First Community Fridge Opens in St. Albans
By Kiara Thomas
Dozens of Queens residents and community leaders gathered at the parking lot of the Robert Ross Johnson Family Life Center in St. Albans on April 24 to celebrate the opening of its first community fridge.
Rows of 135 cloth bags and 146 cardboard boxes filled with lentils, cabbage, apples, non-perishables and other fruits and vegetables, free of charge, were placed on tables lining the parking lot gate. More than 20 organizations and individuals donated, cosponsored and volunteered for the event.
“David Bradley said, ‘There are no good times to be Black in America, but some times are worse than others and we’ve all seen and felt some worst times being Black or Brown during this pandemic,” Tiffany Eason, the 28-year-old organizer of the St. Albans community fridge, said. “This community fridge is a short-term solution to a long-term problem.”
Eason’s nonprofit, All Things Work, Inc., promotes sustainable development and social justice in communities of color. Her work is inspired by the Black Panther Party’s Ten-Point Program, Black nationalist leader Marcus Garvey, the late influential rapper Tupac Shakur, and the United Nations Sustainable Development Goals (SDGs). Eason, a proud member of Zeta Phi Beta Sorority, Inc., decided to put a community fridge in her childhood neighborhood, St. Albans, where she lived with her mother and four siblings.
“A lot of people around here are hungry,” Eason’s mother and Queens public school teacher, said. “Go open the refrigerator and get something to eat. Don’t be embarrassed. Don’t be afraid. No child should be starving. No adult should be starving.”
The St. Albans community fridge, donated by the Queens Care Collective and painted by Eason and Britney Dixon, is one of more than 70 community fridges in New York City and 160 across the United States. The goal of the grassroots initiative is to achieve food security, improve the nutrition systems, support local agriculture and gardens, and encourage responsible production and consumption of nutritious foods. The fridge provides anyone and everyone with fresh healthy food 24 hours a day, no questions asked.
The three rules for the St. Albans fridge are: to take what you need, leave what you don’t, and properly discard and recycle food scraps. All of the leftover food from the fridge that is inedible and is able to be composted will be delivered to the Garden of Resilience in Springfield Gardens and the NYC Sanitation Compost Project bins hosted at the Queens Botanical Garden.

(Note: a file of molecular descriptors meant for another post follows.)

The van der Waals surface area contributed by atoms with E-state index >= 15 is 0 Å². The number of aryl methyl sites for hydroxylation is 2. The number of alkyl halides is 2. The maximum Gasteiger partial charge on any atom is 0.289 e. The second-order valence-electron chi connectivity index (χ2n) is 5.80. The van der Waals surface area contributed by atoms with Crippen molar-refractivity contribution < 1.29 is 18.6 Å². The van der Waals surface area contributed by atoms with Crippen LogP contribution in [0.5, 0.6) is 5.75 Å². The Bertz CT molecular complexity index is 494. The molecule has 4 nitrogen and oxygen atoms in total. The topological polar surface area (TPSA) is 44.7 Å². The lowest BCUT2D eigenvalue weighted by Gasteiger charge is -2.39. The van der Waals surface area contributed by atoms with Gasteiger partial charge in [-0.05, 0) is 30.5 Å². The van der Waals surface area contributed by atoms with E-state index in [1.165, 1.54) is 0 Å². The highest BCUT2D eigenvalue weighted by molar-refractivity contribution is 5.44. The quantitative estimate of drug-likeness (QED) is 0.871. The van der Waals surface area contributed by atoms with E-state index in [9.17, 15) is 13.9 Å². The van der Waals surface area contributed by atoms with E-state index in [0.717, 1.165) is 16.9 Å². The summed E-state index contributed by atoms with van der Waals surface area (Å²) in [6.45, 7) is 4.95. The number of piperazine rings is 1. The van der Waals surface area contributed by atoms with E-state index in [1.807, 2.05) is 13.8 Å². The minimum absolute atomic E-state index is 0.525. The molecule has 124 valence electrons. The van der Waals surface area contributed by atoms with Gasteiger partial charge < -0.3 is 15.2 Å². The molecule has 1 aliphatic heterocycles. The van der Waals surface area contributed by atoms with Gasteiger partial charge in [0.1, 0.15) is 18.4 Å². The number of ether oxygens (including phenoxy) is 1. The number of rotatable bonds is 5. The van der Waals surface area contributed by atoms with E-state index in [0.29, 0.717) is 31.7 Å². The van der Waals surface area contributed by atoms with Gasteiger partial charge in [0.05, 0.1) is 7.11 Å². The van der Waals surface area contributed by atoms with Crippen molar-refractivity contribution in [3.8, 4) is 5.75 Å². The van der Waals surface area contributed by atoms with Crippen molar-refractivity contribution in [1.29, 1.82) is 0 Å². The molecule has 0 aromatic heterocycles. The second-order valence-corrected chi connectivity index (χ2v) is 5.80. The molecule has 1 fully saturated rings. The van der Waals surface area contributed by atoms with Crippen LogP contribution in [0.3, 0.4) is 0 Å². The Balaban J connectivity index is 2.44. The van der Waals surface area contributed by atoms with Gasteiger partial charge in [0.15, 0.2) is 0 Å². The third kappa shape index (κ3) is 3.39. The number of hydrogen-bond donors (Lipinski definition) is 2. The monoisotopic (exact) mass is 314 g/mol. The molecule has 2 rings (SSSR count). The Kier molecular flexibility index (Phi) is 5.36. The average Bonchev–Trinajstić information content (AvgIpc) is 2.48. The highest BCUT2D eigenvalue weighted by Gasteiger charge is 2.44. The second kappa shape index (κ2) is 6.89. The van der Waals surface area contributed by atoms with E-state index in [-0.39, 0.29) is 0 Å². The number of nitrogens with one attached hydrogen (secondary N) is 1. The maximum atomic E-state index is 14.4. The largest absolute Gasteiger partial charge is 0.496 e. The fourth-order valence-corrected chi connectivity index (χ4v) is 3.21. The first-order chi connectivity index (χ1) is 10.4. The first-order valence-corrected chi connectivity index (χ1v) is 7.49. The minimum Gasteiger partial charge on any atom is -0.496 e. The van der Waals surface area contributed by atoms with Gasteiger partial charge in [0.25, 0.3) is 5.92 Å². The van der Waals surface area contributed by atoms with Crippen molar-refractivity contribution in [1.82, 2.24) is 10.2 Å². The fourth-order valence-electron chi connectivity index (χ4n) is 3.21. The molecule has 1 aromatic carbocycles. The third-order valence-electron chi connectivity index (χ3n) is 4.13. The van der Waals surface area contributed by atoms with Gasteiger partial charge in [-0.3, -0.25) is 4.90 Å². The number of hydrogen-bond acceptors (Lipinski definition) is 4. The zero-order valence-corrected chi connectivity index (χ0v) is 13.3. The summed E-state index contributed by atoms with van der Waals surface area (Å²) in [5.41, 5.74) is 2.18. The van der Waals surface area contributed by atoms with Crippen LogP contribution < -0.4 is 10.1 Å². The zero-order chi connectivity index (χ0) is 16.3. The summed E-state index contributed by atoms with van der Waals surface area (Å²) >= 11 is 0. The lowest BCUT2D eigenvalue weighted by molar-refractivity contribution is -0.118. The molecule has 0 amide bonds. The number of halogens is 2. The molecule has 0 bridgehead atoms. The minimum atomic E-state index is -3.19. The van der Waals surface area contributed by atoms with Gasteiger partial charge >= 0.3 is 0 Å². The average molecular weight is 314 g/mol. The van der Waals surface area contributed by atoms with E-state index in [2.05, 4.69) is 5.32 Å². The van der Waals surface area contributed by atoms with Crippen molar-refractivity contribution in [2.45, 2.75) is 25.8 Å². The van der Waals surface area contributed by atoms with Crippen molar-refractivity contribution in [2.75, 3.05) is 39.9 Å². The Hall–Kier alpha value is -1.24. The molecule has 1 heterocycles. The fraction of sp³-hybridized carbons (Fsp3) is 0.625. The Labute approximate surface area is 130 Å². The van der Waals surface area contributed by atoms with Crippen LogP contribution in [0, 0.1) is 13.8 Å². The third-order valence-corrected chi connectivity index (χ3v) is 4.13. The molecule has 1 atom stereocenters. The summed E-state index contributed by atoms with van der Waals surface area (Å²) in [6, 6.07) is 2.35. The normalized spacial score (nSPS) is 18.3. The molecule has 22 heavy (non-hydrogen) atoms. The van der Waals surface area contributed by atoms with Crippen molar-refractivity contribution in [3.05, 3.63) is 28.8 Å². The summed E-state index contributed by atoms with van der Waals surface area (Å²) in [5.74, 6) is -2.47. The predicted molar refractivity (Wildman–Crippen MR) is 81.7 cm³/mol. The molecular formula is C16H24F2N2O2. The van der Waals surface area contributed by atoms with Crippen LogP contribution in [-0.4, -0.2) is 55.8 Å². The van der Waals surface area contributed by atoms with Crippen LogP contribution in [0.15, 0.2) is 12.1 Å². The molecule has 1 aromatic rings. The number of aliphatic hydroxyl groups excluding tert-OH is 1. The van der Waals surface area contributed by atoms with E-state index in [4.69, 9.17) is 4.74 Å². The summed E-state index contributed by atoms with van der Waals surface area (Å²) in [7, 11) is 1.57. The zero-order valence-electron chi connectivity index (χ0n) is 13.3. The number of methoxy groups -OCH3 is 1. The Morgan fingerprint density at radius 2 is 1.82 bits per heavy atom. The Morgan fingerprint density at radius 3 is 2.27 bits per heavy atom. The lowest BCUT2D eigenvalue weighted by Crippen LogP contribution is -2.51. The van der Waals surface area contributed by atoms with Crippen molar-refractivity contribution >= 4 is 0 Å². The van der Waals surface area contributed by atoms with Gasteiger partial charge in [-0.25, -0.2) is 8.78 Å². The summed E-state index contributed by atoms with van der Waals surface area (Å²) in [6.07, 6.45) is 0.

“I want to see our community grow,” Dixon, the public relations and community chair of the St. Albans community fridge, said. “We’ve been stagnant for a lot of years and I’ve worked for elected officials and there are times where you don’t see improvement. Even though you don’t see [it], you have to be the improvement yourself. You have to be out there on the streets, doing what you have to do in order to make your community better.”
St. Albans is one of the five neighborhoods that make up the Greater Jamaica area. The middle-class Black and Caribbean community was home to many Black prominent figures, including James Brown, Lena Horne, W.E.B. Du Bois, and Shirley Graham, who resided in Addisleigh Park, an affluent, historic district within the neighborhood. Many residents say that while they are middle-class on paper, their socioeconomic status isn’t reflected in their lifestyle. The COVID-19 pandemic made it nearly impossible for families who were already scrapping the little money they had to provide for their families.
“I’m glad to see it in St. Alban’s because one thing, a lot of people have the misconception of is that everybody’s doing great in St. Albans – that everybody has a lot of money, whether it’s Laurelton, St. Albans, or any other part of Southeast Queens. People think everybody there is doing great,” Manny Silva, former Queens City Council candidate, said. “There’s a thing called being house poor. There’s a thing where all of your income is going into your bills and your housing, and then you don’t qualify for any of the public assistance. And you have to choose between paying a credit card bill or feeding your family.”
One in five Jamaica residents receive the Supplemental Nutrition Assistance Program (SNAP). “The use of Supplemental Nutrition Assistance Program (SNAP) benefits, or food stamps, is an indicator of food insecurity; the majority of households that receive SNAP are food insecure,” according to the NYC Foodscapes report. The same report found that Jamaica residents have higher rates of nutrition-related chronic diseases, including childhood obesity and adults who are obese and diagnosed with high blood pressure and diabetes, when compared to New York City overall.
“There’s been a lot of challenges in our communities and food insecurity is ranked very high across the entire borough,” Queens Borough President Donovan Richard said. “I’m very thankful when we get volunteers setting up a community fridge for our community. This is what it should be about. We have to take care of each other. The government is not going to resolve all of our issues simply, but if we all do one good duty a day think about the difference that makes in our community.”
Throughout the six-month process leading to the debut of the St. Albans community fridge, Eason contacted local community leaders for their opinion and guidance. An undisclosed official who disapproved of the fridge told her that homeowners in the “very, very conservative neighborhood” didn’t want to see a community fridge because it may bring down the value of the area. The comment “shocked” Eason.
“I don’t tell people what I’m going to do,” Eason said. “I ask ‘what do you need?’ and I try and meet that need and I try and find a solution. That’s really the reason why I wanted to do the community fridge because it’s not just for me, it’s for all of us to benefit.”